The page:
Södermalm's all small streets, nice spots, a lot of churches & green parks, so you can just take a walk until you find a place that best suits you. Globen (City), situtated in the southern part, is a symbol of Stockholm with four arenas where concerts, matches & conferences & everything else is held, dozens of bars & restaurants & more than sixty shops & boutiques. It's almost a city itself, very good connected & planned to become an interesting destination. When I was in Stockholm, I read about a couple of new bars & restaurants being opened & the day I was leaving Coldplay were playing there...
The best way to check out Södermalm is by foot. Although it can take a while, you're gonna get a feeling of the city. ;) Take the Tunnelbana (or T-bana) to Slussen [two stops from Centralen] & start cruising... There is Katarinahissen & its restaurant from which you have a great view of the central Stockholm, but prepare for paying big money for that pleasure. The alternative is to go a bit more to the east through Katarinavägen to Fjällgatan - you have a nice view from there & you're gonna see all kinds of things on the way! (Thanx, Mark!)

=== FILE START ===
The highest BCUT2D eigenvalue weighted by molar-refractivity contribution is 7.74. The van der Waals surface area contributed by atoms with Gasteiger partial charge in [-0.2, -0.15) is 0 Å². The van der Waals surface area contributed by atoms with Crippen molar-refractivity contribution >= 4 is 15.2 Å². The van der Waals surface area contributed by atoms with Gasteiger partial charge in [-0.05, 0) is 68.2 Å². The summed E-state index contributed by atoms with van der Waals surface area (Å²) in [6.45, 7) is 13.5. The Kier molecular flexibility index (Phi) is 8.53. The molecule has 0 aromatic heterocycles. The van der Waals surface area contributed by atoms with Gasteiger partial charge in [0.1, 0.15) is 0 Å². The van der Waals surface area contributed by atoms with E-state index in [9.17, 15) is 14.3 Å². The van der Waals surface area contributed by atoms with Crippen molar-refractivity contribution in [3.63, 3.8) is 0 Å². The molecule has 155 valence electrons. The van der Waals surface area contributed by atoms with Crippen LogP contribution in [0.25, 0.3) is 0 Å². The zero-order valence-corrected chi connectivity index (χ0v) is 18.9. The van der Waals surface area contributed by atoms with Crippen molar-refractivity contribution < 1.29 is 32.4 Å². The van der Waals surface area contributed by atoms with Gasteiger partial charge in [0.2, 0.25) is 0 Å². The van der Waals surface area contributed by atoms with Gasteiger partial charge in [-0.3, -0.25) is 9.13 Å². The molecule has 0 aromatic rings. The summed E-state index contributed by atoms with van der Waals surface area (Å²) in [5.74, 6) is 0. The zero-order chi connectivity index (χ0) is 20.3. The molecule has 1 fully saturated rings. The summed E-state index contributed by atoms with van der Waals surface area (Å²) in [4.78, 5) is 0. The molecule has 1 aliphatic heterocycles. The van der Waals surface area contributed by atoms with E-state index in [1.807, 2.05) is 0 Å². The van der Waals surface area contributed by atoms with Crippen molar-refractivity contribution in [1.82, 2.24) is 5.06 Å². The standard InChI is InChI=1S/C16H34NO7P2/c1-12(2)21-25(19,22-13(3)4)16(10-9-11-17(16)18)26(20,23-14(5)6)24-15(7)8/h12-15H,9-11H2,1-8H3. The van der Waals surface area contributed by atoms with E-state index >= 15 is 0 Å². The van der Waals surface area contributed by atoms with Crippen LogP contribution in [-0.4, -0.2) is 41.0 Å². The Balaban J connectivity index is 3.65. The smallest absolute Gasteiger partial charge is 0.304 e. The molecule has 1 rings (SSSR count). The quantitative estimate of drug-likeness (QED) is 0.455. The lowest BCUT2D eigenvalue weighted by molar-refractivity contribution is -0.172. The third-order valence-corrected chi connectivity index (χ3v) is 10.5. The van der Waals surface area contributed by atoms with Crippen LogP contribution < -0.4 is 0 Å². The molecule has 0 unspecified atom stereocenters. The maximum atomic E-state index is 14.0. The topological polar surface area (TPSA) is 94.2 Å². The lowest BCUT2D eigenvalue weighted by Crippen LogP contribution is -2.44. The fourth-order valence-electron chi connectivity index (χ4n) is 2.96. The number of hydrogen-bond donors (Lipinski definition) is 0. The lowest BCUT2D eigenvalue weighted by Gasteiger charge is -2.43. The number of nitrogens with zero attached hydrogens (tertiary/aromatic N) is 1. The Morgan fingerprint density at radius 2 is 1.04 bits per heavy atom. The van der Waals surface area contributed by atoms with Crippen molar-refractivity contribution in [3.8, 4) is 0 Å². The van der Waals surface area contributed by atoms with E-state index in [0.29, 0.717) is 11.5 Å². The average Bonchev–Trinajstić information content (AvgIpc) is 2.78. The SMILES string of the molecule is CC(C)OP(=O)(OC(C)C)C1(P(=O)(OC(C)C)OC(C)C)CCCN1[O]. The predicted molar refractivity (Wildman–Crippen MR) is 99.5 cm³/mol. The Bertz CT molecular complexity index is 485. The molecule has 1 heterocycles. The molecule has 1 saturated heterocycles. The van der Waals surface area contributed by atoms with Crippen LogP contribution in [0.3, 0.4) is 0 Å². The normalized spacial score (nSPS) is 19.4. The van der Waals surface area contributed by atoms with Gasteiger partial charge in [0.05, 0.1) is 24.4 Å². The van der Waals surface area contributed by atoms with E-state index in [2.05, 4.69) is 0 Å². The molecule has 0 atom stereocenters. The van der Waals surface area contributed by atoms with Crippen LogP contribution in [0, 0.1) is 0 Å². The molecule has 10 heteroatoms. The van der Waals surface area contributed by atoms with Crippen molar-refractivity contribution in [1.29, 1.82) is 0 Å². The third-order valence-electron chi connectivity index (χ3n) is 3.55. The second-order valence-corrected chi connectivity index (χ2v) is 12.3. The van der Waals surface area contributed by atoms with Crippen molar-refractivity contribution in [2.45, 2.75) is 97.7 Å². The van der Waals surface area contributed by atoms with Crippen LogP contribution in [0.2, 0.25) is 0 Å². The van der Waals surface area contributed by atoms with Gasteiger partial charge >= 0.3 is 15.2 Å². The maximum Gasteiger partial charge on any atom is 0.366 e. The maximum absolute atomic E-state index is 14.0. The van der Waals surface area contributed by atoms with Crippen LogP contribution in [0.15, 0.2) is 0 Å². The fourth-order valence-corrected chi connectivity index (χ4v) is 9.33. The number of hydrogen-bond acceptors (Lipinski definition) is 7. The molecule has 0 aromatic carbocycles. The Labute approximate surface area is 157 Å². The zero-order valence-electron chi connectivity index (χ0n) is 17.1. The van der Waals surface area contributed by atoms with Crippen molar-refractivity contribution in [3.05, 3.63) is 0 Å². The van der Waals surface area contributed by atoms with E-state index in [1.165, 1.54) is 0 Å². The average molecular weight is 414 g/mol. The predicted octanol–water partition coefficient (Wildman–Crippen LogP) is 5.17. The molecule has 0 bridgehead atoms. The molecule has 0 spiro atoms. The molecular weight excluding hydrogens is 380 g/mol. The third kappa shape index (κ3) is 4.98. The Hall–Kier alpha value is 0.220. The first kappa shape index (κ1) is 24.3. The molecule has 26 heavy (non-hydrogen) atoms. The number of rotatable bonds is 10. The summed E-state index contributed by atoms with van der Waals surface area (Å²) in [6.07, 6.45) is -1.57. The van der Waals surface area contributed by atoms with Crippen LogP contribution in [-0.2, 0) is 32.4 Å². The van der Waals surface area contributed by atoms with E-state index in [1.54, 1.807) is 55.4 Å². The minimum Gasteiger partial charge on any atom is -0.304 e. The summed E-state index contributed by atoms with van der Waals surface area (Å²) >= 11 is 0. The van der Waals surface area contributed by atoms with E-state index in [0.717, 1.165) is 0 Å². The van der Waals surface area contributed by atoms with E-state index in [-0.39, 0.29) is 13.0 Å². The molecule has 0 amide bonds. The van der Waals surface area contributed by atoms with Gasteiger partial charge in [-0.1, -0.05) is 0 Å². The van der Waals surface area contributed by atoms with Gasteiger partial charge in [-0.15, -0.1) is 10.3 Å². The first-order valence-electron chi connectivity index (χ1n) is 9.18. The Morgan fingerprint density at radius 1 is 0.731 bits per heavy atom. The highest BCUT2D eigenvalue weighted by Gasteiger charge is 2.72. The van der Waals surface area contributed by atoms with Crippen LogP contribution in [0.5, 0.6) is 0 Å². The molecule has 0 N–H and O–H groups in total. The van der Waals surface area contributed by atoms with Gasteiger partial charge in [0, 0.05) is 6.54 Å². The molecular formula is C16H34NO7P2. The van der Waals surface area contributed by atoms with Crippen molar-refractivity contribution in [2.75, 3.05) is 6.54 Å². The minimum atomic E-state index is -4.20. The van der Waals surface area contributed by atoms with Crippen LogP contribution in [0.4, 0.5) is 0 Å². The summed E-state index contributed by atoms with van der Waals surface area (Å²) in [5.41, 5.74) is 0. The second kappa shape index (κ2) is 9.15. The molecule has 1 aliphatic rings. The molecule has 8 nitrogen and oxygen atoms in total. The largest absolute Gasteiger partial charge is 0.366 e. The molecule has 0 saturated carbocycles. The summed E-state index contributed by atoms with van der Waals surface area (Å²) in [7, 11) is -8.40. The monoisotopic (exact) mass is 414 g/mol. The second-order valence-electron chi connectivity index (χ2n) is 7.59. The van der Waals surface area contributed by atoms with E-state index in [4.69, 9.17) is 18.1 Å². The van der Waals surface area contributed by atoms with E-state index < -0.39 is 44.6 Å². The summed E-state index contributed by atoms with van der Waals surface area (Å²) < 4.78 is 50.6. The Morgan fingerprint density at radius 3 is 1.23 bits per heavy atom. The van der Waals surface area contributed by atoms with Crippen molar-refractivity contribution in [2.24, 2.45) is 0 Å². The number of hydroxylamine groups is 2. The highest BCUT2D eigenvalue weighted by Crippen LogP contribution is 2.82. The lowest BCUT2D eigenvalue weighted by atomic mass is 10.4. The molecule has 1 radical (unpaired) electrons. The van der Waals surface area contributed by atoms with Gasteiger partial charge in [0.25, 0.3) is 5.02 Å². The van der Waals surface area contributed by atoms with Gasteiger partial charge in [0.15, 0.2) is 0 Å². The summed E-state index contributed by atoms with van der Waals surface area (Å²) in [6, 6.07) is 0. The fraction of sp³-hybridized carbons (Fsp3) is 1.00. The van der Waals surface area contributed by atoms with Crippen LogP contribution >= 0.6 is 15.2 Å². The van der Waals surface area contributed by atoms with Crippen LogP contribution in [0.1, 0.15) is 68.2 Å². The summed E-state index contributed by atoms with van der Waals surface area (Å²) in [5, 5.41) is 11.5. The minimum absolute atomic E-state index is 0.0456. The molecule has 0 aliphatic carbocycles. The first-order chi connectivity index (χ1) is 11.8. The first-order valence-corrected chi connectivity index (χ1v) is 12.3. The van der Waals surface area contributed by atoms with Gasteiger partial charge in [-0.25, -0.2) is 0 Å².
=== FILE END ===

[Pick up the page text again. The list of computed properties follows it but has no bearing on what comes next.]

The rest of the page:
The northernmost part of Soder is called Slussen. Sluss means "locks", and this is where boats are shipped through from the Baltic to Lake Malaren. Slussen is also a connection point for the subway, and a nice place to start a visit to Sodermalm, the South part of downtown Stockholm.
Above the lock is the square Sodermalms torg. There is a cart selling herring fast food (try it!), the usual market business with flowers and fruits, and also the Museum Stockholms Stadsmuseum. The museum is devoted to the history of Stockholm.